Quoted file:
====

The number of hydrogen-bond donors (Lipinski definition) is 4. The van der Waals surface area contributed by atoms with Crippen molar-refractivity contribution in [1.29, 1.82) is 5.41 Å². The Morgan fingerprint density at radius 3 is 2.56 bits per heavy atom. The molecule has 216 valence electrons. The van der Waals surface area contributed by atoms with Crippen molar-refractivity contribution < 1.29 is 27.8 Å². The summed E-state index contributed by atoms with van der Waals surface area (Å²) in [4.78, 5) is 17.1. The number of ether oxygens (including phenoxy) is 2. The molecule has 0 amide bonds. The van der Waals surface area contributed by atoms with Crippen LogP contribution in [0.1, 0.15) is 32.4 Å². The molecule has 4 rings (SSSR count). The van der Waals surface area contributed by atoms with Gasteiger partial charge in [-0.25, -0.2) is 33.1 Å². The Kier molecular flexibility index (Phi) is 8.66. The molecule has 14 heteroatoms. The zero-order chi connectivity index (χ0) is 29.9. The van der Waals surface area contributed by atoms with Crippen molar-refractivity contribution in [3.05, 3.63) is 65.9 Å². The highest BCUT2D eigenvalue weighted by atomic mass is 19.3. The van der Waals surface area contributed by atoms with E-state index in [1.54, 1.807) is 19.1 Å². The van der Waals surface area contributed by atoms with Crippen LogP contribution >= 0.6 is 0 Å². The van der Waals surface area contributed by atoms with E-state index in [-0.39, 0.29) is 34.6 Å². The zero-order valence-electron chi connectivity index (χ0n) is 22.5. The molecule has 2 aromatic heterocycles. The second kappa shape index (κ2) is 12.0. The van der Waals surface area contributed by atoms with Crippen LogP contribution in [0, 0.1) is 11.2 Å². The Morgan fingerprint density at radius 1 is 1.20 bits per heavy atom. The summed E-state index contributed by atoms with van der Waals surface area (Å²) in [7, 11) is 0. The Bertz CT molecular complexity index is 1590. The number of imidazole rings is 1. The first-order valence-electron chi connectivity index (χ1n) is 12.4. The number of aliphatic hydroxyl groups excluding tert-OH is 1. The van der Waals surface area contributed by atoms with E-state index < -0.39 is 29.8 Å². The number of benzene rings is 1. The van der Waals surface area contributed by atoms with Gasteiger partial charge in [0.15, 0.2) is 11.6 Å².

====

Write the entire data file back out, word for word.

The number of hydrogen-bond donors (Lipinski definition) is 4. The van der Waals surface area contributed by atoms with Crippen molar-refractivity contribution in [1.29, 1.82) is 5.41 Å². The Morgan fingerprint density at radius 3 is 2.56 bits per heavy atom. The molecule has 216 valence electrons. The van der Waals surface area contributed by atoms with Crippen molar-refractivity contribution < 1.29 is 27.8 Å². The summed E-state index contributed by atoms with van der Waals surface area (Å²) in [4.78, 5) is 17.1. The number of ether oxygens (including phenoxy) is 2. The molecule has 0 amide bonds. The van der Waals surface area contributed by atoms with Crippen LogP contribution in [0.1, 0.15) is 32.4 Å². The molecule has 4 rings (SSSR count). The van der Waals surface area contributed by atoms with Gasteiger partial charge in [-0.25, -0.2) is 33.1 Å². The Kier molecular flexibility index (Phi) is 8.66. The molecule has 14 heteroatoms. The zero-order chi connectivity index (χ0) is 29.9. The van der Waals surface area contributed by atoms with Crippen molar-refractivity contribution in [3.05, 3.63) is 65.9 Å². The highest BCUT2D eigenvalue weighted by atomic mass is 19.3. The van der Waals surface area contributed by atoms with E-state index in [1.54, 1.807) is 19.1 Å². The van der Waals surface area contributed by atoms with Crippen LogP contribution >= 0.6 is 0 Å². The van der Waals surface area contributed by atoms with E-state index in [-0.39, 0.29) is 34.6 Å². The zero-order valence-electron chi connectivity index (χ0n) is 22.5. The molecule has 2 aromatic heterocycles. The second kappa shape index (κ2) is 12.0. The van der Waals surface area contributed by atoms with Crippen LogP contribution in [0, 0.1) is 11.2 Å². The Morgan fingerprint density at radius 1 is 1.20 bits per heavy atom. The summed E-state index contributed by atoms with van der Waals surface area (Å²) in [7, 11) is 0. The Bertz CT molecular complexity index is 1590. The number of imidazole rings is 1. The first-order valence-electron chi connectivity index (χ1n) is 12.4. The number of aliphatic hydroxyl groups excluding tert-OH is 1. The van der Waals surface area contributed by atoms with E-state index < -0.39 is 29.8 Å². The number of benzene rings is 1. The van der Waals surface area contributed by atoms with Gasteiger partial charge in [0.15, 0.2) is 11.6 Å².